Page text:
Actually, I'd be even happier if any form of offline storage required explicit user permission anyway.
I think this is an excellent example of such an unobtrusive prompt and is how ALL such features should be implemented. Sites should get almost no permissions by default and certainly not be able to show popup prompts.
When the site tells them to "active X permission" without telling them how to (for their specific browser version), most will leave instead.
When the site gives super detailed, up-to-date instructions on how to activate the feature, a very large percentage of users will still leave instead.
When the feature is so useful that many sites go through all thouse troubles and it's common enough for users to encounter this that they'll follow through, most will do so for every site that tells them to and entices them with "ACTIVATE X TO RECEIVE YOUR $10,000 PRIZE, LUCKY WINNER!!!".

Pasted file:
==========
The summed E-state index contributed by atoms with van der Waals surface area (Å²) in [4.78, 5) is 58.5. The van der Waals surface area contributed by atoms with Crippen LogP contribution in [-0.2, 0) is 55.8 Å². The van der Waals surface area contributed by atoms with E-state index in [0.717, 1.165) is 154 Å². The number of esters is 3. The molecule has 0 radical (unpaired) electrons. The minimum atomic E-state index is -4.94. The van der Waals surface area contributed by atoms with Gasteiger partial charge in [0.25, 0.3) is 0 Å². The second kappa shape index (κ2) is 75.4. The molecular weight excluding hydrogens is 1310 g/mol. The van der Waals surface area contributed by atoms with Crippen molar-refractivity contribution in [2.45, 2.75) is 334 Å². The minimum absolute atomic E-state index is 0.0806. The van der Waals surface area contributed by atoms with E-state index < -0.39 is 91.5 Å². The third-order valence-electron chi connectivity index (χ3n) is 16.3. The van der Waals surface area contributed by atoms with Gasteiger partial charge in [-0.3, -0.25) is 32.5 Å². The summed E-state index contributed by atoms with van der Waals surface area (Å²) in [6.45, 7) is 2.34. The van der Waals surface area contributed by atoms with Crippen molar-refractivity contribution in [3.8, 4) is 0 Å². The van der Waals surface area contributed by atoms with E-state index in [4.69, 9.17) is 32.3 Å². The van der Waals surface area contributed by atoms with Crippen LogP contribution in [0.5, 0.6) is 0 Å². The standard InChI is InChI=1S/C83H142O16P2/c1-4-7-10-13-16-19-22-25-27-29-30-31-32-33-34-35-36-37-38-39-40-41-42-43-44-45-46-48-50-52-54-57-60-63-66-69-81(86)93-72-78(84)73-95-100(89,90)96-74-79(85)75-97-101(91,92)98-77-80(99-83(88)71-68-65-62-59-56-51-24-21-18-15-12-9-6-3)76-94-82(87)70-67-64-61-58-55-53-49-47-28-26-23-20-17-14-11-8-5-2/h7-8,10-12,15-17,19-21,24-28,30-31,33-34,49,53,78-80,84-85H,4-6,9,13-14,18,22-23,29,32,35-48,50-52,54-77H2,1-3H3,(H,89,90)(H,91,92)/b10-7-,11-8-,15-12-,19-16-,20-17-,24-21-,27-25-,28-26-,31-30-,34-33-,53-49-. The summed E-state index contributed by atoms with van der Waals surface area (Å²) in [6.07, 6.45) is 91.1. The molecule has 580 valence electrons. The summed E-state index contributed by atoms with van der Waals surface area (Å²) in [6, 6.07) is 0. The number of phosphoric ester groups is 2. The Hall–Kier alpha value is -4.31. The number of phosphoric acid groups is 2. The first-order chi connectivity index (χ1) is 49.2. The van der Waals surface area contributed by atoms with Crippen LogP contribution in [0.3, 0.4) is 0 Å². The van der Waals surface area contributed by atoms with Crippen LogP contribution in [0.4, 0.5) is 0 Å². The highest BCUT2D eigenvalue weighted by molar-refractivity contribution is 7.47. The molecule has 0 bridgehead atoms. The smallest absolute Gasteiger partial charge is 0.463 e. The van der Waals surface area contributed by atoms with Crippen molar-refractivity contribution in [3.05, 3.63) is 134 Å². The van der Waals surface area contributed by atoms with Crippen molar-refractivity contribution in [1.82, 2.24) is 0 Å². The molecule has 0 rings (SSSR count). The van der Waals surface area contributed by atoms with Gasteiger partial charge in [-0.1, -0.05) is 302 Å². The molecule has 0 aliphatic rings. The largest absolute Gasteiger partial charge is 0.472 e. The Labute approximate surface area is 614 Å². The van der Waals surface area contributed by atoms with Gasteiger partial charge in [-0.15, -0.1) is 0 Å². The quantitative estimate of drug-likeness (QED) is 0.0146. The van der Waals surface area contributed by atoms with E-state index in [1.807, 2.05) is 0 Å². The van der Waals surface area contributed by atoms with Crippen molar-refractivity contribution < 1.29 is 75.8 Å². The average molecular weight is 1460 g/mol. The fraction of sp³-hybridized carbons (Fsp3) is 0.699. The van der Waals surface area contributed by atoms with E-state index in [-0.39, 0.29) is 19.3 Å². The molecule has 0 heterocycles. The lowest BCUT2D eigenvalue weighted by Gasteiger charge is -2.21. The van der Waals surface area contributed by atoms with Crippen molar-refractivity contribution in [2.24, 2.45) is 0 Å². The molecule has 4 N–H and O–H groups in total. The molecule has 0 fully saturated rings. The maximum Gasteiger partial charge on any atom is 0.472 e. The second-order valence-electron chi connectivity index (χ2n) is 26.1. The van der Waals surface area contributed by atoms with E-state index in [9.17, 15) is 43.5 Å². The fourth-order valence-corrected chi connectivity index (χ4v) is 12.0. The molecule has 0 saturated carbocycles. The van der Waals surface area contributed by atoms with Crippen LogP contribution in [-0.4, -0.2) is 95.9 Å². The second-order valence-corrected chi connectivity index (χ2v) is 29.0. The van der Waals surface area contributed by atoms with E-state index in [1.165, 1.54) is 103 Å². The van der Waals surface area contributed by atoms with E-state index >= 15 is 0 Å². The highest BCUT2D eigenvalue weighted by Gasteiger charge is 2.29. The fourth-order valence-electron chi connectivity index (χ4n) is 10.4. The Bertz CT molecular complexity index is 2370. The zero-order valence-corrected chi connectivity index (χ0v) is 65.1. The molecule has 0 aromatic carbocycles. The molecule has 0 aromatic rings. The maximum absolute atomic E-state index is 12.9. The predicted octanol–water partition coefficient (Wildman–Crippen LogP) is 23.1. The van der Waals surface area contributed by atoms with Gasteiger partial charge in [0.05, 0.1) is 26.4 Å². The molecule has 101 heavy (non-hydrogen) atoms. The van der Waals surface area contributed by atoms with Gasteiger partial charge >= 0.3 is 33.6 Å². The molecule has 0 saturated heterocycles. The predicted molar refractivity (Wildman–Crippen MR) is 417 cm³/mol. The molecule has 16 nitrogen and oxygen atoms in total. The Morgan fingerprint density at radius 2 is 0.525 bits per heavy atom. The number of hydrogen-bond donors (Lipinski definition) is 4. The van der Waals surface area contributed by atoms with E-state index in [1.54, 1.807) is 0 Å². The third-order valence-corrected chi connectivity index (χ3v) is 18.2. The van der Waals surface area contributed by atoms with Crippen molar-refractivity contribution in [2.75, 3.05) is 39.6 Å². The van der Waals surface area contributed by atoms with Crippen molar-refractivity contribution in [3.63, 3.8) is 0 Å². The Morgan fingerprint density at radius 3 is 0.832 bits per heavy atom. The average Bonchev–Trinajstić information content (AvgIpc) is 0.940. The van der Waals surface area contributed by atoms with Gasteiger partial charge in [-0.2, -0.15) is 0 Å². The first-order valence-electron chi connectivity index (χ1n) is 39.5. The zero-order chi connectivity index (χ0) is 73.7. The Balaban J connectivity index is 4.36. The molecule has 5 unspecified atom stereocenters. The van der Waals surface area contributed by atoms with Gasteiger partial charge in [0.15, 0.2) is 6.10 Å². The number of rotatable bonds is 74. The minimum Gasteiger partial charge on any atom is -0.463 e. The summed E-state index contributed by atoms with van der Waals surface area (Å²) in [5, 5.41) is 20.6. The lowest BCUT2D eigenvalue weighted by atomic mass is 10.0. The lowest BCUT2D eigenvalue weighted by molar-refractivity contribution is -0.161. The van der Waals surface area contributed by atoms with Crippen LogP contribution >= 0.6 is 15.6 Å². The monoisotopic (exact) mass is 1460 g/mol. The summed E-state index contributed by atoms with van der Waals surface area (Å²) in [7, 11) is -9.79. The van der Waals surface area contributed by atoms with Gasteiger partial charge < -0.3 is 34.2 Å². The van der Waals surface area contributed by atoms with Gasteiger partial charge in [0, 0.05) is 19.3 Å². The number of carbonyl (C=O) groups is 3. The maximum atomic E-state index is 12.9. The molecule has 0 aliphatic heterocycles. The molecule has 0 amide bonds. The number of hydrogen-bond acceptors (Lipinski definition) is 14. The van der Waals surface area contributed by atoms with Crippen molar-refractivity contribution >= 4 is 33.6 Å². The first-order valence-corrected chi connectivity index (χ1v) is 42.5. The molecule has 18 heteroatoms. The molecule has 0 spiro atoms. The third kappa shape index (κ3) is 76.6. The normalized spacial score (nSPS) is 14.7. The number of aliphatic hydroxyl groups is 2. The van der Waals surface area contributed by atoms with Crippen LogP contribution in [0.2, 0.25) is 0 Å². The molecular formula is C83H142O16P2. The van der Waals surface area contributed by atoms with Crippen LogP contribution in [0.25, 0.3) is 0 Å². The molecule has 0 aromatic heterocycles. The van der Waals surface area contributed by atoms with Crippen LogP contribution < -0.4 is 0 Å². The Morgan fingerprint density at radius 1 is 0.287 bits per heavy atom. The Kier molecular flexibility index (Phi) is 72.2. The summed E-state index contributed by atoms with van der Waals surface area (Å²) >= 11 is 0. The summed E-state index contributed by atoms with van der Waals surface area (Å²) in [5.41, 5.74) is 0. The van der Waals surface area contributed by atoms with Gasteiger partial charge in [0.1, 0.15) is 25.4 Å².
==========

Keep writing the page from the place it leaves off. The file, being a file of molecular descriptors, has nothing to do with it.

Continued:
network.trr.mode I'm looking at you.
https://dexie.org/docs/StorageManager describes the StorageManager API which lets you prompt the user to allow your IndexedDB data to be stored more reliably. My first thought after reading this article was wondering if this would allow an exception to the 7 day rule... but then I remembered that Safari is the only "modern" browser which does not support the StorageManager API
lol, sucks for users of my client side JS video game!
Even offline storage that is only used locally? Say a game with savegames that has doesn't use online connection to play it.
Another example: a password manager.
But as soon as you allow it any access to network resources then carrying state becomes a liability.